This belief isn’t true, and what I’m about to write about it has already been said many times by scholars and activists; they have said it better and longer. This is just a philosophical introduction to why crime is a bad way to measure morality and why, therefore, we should not be using crime rates as justification to further criminalize poor bodies of color. Continue reading crime is a social construct
Post-Women’s March, I’m disappointed in white women. Again.
At the marches this past weekend, millions of people turned out in Washington, D.C. and sister marches around the country (and the world!) to protest D.J.T.’s ascendance to the presidency, sexism, racism, economic injustice, xenophobia, Islamophobia, transphobia, and homophobia. Sounds incredible, right? In many ways, it was. It was likely the biggest protest in U.S. history, and while the march got off to a shaky start, the official platform of the Women’s March ended up being intersectional, radical, and inclusive.*
This intersectional and inclusive approach was reflected in some of the signs at the marches. Unfortunately, some of these signs were perceived as being too harsh and divisive in a time when unity is paramount. Signs with slogans like “White Women Voted for Trump” really rattled white women who thought the march, and feminism in general, was supposed to be about unity. Critique is uncomfortable, and I know it’s easy to be defensive. However, the white women who worry about the feminist movement becoming divided don’t understand that feminism has always been divided because feminist movements were started by wealthy white women, many of whom actively perpetuated systems of racism and classism.** Continue reading come ON, white women: part deux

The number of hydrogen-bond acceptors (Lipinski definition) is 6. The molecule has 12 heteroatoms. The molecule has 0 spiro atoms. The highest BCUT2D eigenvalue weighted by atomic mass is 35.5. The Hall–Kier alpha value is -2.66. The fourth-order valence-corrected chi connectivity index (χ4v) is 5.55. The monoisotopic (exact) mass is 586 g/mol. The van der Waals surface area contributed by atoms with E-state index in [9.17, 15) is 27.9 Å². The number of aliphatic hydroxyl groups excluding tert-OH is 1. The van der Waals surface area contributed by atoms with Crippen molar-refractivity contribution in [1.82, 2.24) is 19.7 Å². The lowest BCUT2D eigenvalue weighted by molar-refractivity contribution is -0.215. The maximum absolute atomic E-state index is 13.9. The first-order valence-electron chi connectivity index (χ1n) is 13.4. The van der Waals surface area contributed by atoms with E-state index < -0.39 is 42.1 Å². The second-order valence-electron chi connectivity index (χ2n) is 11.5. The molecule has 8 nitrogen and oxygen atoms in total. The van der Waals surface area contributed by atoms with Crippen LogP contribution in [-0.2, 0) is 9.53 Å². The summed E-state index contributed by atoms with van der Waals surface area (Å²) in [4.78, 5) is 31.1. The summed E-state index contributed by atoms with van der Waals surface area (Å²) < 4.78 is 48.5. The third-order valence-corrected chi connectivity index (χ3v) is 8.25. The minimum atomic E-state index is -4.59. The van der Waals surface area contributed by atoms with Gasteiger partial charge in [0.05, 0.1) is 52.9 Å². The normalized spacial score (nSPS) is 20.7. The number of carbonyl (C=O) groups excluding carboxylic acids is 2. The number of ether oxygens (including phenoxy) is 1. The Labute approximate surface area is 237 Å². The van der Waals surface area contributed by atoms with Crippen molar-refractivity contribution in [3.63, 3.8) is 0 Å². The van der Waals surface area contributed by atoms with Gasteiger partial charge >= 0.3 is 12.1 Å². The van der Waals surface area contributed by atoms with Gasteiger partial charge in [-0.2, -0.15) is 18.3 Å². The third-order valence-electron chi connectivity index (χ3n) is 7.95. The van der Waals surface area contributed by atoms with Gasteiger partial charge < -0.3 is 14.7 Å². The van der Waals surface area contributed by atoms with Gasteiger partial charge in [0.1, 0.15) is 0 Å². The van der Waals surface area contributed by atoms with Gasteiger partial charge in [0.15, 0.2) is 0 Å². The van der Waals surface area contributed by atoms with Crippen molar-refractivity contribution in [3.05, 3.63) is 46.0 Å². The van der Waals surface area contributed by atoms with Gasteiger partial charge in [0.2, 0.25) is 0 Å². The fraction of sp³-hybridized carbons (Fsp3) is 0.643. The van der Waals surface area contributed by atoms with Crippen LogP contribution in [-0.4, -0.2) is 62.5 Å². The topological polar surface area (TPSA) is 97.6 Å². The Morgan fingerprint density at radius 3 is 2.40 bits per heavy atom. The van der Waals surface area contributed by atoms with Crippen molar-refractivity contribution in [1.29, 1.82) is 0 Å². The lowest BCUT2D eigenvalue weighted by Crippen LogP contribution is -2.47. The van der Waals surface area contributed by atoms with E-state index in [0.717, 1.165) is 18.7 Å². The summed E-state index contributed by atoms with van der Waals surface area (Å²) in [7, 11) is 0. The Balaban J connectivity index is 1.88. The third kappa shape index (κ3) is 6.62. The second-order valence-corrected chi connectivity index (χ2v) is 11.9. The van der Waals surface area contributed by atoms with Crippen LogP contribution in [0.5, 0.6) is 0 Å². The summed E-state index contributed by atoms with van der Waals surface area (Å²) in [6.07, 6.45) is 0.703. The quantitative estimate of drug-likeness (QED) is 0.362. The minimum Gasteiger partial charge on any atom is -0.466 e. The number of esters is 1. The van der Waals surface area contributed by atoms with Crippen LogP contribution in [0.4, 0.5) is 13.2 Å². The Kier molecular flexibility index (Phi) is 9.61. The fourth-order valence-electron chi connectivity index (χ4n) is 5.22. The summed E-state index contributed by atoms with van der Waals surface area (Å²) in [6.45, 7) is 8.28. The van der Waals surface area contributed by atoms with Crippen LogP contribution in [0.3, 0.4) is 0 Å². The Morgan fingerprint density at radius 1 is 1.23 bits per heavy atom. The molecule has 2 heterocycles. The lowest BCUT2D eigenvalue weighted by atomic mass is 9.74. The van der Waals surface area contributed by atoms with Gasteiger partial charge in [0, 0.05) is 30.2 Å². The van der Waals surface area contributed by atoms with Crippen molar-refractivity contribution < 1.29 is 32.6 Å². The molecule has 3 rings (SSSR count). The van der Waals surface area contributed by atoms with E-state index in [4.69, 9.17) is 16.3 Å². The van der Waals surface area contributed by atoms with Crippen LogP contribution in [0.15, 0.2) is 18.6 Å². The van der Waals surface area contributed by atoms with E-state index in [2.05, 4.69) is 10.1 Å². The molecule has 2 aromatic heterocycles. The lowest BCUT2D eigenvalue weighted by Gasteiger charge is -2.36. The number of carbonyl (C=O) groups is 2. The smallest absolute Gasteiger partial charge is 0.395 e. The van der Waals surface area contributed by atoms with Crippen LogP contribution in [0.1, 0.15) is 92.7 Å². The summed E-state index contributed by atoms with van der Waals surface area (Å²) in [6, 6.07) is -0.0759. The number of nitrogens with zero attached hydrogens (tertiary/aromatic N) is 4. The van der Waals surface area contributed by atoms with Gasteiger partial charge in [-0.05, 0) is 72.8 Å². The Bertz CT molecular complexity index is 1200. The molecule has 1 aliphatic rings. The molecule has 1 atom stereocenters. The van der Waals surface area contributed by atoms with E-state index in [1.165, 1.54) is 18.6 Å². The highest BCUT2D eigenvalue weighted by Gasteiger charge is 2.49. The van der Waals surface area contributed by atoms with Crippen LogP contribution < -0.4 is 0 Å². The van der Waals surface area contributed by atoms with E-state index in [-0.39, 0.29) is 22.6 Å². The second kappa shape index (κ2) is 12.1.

I am Asian American. I’m not a model minority. I am queer and a woman. I’m not a reason to go to war or economically devastate another country. I made these specific signs because my people, my groups of people, have been used in service of oppression. Continue reading DO NOT WEAPONIZE US
The anthropology of food class at my college was a senior spring joke class, taken by people who actually care deeply about systems of oppression and movements for resistance. Not once in my Women’s and Gender Studies education did we do a unit on growing, preparing, or owning food, in the context of gender, race, class, or nationality. There were never any units on food sovereignty movements in my elementary, middle, or high school history classes. The only communities that were connected with food in those classes were First Nations/Native communities, and in that context, food was treated as an anachronistic cultural quirk, rather than a) a necessary part of survival, b) a serious and central part of any culture, and c) a tool that can be used in the service of both oppression and resistance. We glanced over farm workers’ movements (discussed only as labor movements), talked briefly about black and brown domestic labor, and perhaps mentioned that women tend to cook in the home more than men do (ah, the problem that has no name).
Even now I have a hard time getting my head around food sovereignty and food systems. We* just never talk about it! We do not talk about food as a serious political issue. We take issues of oppression seriously when they involve certain social identities (well, some of us do); we take money seriously, even though it’s made up.** But food, which none of us can live without, which enriches our lives in so many ways, is not a central part of a formal American education, nor is it a part of most (at least mainstream) conversations about oppression and injustice. Continue reading where’s the food?